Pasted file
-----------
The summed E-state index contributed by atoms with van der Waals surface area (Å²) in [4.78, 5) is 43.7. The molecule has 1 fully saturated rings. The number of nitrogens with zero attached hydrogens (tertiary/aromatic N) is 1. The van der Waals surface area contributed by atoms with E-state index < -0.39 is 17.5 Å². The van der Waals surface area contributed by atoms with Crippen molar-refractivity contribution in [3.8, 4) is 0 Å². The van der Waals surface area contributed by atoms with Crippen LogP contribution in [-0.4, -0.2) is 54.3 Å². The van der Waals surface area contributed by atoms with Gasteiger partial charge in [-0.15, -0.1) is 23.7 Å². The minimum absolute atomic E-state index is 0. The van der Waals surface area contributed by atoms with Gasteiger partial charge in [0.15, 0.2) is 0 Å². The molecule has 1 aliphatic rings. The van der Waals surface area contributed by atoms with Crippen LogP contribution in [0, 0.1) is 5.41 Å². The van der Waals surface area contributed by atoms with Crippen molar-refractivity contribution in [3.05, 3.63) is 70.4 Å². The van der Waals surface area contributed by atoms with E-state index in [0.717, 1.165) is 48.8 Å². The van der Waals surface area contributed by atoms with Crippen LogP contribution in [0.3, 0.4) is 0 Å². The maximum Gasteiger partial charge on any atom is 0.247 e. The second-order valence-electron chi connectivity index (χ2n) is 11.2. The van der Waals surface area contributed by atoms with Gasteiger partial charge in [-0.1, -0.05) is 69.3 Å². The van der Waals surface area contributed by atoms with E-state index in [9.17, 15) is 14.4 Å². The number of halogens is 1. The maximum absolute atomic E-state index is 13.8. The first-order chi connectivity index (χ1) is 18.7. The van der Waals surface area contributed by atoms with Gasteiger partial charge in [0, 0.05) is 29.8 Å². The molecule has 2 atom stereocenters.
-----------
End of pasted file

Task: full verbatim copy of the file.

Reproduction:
The summed E-state index contributed by atoms with van der Waals surface area (Å²) in [4.78, 5) is 43.7. The molecule has 1 fully saturated rings. The number of nitrogens with zero attached hydrogens (tertiary/aromatic N) is 1. The van der Waals surface area contributed by atoms with E-state index < -0.39 is 17.5 Å². The van der Waals surface area contributed by atoms with Crippen molar-refractivity contribution in [3.8, 4) is 0 Å². The van der Waals surface area contributed by atoms with Crippen LogP contribution in [-0.4, -0.2) is 54.3 Å². The van der Waals surface area contributed by atoms with Gasteiger partial charge in [-0.15, -0.1) is 23.7 Å². The minimum absolute atomic E-state index is 0. The van der Waals surface area contributed by atoms with Gasteiger partial charge in [0.15, 0.2) is 0 Å². The molecule has 1 aliphatic rings. The van der Waals surface area contributed by atoms with Crippen LogP contribution in [0, 0.1) is 5.41 Å². The van der Waals surface area contributed by atoms with Crippen molar-refractivity contribution in [3.05, 3.63) is 70.4 Å². The van der Waals surface area contributed by atoms with E-state index in [0.717, 1.165) is 48.8 Å². The van der Waals surface area contributed by atoms with Crippen LogP contribution in [0.3, 0.4) is 0 Å². The maximum Gasteiger partial charge on any atom is 0.247 e. The second-order valence-electron chi connectivity index (χ2n) is 11.2. The van der Waals surface area contributed by atoms with Gasteiger partial charge in [-0.1, -0.05) is 69.3 Å². The van der Waals surface area contributed by atoms with E-state index in [9.17, 15) is 14.4 Å². The number of halogens is 1. The maximum absolute atomic E-state index is 13.8. The first-order chi connectivity index (χ1) is 18.7. The van der Waals surface area contributed by atoms with Gasteiger partial charge in [0, 0.05) is 29.8 Å². The molecule has 2 atom stereocenters.